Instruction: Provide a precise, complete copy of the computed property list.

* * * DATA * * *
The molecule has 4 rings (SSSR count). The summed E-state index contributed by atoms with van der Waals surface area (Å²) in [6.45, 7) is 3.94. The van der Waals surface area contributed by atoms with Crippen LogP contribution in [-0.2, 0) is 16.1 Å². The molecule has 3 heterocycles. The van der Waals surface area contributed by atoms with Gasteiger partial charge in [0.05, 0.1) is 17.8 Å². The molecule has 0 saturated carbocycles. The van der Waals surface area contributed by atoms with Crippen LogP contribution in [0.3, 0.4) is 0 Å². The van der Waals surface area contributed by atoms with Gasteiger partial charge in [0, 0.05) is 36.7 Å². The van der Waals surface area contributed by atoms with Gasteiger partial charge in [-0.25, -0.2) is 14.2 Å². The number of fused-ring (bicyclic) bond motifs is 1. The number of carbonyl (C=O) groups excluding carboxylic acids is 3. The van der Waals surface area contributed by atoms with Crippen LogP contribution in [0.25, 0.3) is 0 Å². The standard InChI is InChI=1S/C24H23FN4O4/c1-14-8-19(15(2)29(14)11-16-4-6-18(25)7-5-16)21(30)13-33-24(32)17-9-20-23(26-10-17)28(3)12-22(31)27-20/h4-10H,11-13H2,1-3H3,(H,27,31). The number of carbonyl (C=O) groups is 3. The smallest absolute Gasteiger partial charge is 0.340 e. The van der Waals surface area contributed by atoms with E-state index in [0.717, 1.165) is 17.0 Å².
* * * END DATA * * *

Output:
The molecule has 4 rings (SSSR count). The summed E-state index contributed by atoms with van der Waals surface area (Å²) in [6.45, 7) is 3.94. The van der Waals surface area contributed by atoms with Crippen LogP contribution in [-0.2, 0) is 16.1 Å². The molecule has 3 heterocycles. The van der Waals surface area contributed by atoms with Gasteiger partial charge in [0.05, 0.1) is 17.8 Å². The molecule has 0 saturated carbocycles. The van der Waals surface area contributed by atoms with Crippen LogP contribution in [0.3, 0.4) is 0 Å². The van der Waals surface area contributed by atoms with Gasteiger partial charge in [0, 0.05) is 36.7 Å². The van der Waals surface area contributed by atoms with Gasteiger partial charge in [-0.25, -0.2) is 14.2 Å². The number of fused-ring (bicyclic) bond motifs is 1. The number of carbonyl (C=O) groups excluding carboxylic acids is 3. The van der Waals surface area contributed by atoms with Crippen LogP contribution in [0.25, 0.3) is 0 Å². The standard InChI is InChI=1S/C24H23FN4O4/c1-14-8-19(15(2)29(14)11-16-4-6-18(25)7-5-16)21(30)13-33-24(32)17-9-20-23(26-10-17)28(3)12-22(31)27-20/h4-10H,11-13H2,1-3H3,(H,27,31). The number of carbonyl (C=O) groups is 3. The smallest absolute Gasteiger partial charge is 0.340 e. The van der Waals surface area contributed by atoms with E-state index in [0.717, 1.165) is 17.0 Å².